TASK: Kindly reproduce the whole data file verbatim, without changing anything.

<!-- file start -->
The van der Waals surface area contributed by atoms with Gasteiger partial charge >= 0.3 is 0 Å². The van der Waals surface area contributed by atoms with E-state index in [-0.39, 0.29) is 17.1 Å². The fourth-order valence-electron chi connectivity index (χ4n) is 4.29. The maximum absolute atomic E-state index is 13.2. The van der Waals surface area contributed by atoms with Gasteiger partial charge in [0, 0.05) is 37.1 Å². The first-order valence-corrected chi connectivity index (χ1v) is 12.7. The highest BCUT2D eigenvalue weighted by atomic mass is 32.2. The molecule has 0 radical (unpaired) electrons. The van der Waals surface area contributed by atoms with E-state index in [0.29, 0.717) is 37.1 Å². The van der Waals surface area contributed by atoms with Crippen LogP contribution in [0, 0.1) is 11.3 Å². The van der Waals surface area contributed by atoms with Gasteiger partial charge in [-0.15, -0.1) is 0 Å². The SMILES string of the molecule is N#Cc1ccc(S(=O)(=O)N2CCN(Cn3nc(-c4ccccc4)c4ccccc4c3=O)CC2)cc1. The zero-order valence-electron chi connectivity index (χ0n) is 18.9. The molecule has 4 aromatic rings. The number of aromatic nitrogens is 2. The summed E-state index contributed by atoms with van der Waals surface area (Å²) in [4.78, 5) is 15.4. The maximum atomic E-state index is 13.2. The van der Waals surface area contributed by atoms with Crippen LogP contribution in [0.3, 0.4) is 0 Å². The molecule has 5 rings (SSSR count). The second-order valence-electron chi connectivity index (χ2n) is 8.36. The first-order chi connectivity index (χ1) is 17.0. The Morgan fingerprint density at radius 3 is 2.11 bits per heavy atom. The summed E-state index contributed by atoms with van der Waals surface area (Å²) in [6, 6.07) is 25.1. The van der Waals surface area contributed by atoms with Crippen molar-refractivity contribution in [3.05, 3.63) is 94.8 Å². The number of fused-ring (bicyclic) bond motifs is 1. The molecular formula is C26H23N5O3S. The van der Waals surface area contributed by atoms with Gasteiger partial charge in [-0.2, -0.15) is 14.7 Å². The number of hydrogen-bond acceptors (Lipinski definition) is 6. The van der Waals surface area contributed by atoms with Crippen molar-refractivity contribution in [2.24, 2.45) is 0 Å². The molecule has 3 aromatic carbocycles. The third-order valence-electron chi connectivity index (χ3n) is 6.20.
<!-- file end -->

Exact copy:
The van der Waals surface area contributed by atoms with Gasteiger partial charge >= 0.3 is 0 Å². The van der Waals surface area contributed by atoms with E-state index in [-0.39, 0.29) is 17.1 Å². The fourth-order valence-electron chi connectivity index (χ4n) is 4.29. The maximum absolute atomic E-state index is 13.2. The van der Waals surface area contributed by atoms with Gasteiger partial charge in [0, 0.05) is 37.1 Å². The first-order valence-corrected chi connectivity index (χ1v) is 12.7. The highest BCUT2D eigenvalue weighted by atomic mass is 32.2. The molecule has 0 radical (unpaired) electrons. The van der Waals surface area contributed by atoms with E-state index in [0.29, 0.717) is 37.1 Å². The van der Waals surface area contributed by atoms with Crippen LogP contribution in [0, 0.1) is 11.3 Å². The van der Waals surface area contributed by atoms with Gasteiger partial charge in [-0.15, -0.1) is 0 Å². The SMILES string of the molecule is N#Cc1ccc(S(=O)(=O)N2CCN(Cn3nc(-c4ccccc4)c4ccccc4c3=O)CC2)cc1. The zero-order valence-electron chi connectivity index (χ0n) is 18.9. The molecule has 4 aromatic rings. The number of aromatic nitrogens is 2. The summed E-state index contributed by atoms with van der Waals surface area (Å²) in [4.78, 5) is 15.4. The maximum atomic E-state index is 13.2. The van der Waals surface area contributed by atoms with Crippen LogP contribution in [0.3, 0.4) is 0 Å². The molecule has 5 rings (SSSR count). The second-order valence-electron chi connectivity index (χ2n) is 8.36. The first-order chi connectivity index (χ1) is 17.0. The Morgan fingerprint density at radius 3 is 2.11 bits per heavy atom. The summed E-state index contributed by atoms with van der Waals surface area (Å²) in [6, 6.07) is 25.1. The van der Waals surface area contributed by atoms with Crippen molar-refractivity contribution in [3.05, 3.63) is 94.8 Å². The number of fused-ring (bicyclic) bond motifs is 1. The molecular formula is C26H23N5O3S. The van der Waals surface area contributed by atoms with Gasteiger partial charge in [-0.2, -0.15) is 14.7 Å². The number of hydrogen-bond acceptors (Lipinski definition) is 6. The van der Waals surface area contributed by atoms with Crippen molar-refractivity contribution in [2.24, 2.45) is 0 Å². The molecule has 3 aromatic carbocycles. The third-order valence-electron chi connectivity index (χ3n) is 6.20.